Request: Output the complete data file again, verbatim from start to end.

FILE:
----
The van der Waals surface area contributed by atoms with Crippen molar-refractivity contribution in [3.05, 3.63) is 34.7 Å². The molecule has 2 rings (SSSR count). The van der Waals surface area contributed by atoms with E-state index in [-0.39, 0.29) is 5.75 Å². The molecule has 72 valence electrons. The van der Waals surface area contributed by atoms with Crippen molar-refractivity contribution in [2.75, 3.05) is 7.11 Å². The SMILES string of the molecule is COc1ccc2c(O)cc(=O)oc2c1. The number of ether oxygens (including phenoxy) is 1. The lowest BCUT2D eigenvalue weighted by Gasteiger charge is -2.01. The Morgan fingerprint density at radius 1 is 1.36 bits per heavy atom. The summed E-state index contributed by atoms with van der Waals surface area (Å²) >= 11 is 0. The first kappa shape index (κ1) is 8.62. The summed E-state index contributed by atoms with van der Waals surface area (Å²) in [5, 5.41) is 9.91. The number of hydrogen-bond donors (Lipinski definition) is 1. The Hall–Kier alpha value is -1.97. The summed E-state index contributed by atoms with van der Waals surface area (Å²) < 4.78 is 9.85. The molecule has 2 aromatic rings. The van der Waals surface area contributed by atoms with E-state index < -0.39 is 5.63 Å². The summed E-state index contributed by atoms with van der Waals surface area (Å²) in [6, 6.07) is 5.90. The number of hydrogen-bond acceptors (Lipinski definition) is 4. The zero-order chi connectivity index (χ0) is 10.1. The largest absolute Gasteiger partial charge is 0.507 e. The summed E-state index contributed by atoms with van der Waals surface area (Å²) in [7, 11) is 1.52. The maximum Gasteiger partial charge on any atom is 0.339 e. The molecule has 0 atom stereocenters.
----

The van der Waals surface area contributed by atoms with Crippen molar-refractivity contribution in [3.05, 3.63) is 34.7 Å². The molecule has 2 rings (SSSR count). The van der Waals surface area contributed by atoms with E-state index in [-0.39, 0.29) is 5.75 Å². The molecule has 72 valence electrons. The van der Waals surface area contributed by atoms with Crippen molar-refractivity contribution in [2.75, 3.05) is 7.11 Å². The SMILES string of the molecule is COc1ccc2c(O)cc(=O)oc2c1. The number of ether oxygens (including phenoxy) is 1. The lowest BCUT2D eigenvalue weighted by Gasteiger charge is -2.01. The Morgan fingerprint density at radius 1 is 1.36 bits per heavy atom. The summed E-state index contributed by atoms with van der Waals surface area (Å²) >= 11 is 0. The first kappa shape index (κ1) is 8.62. The summed E-state index contributed by atoms with van der Waals surface area (Å²) in [5, 5.41) is 9.91. The number of hydrogen-bond donors (Lipinski definition) is 1. The Hall–Kier alpha value is -1.97. The summed E-state index contributed by atoms with van der Waals surface area (Å²) < 4.78 is 9.85. The molecule has 2 aromatic rings. The van der Waals surface area contributed by atoms with E-state index < -0.39 is 5.63 Å². The summed E-state index contributed by atoms with van der Waals surface area (Å²) in [6, 6.07) is 5.90. The number of hydrogen-bond acceptors (Lipinski definition) is 4. The zero-order chi connectivity index (χ0) is 10.1. The largest absolute Gasteiger partial charge is 0.507 e. The summed E-state index contributed by atoms with van der Waals surface area (Å²) in [7, 11) is 1.52. The maximum Gasteiger partial charge on any atom is 0.339 e. The molecule has 0 atom stereocenters.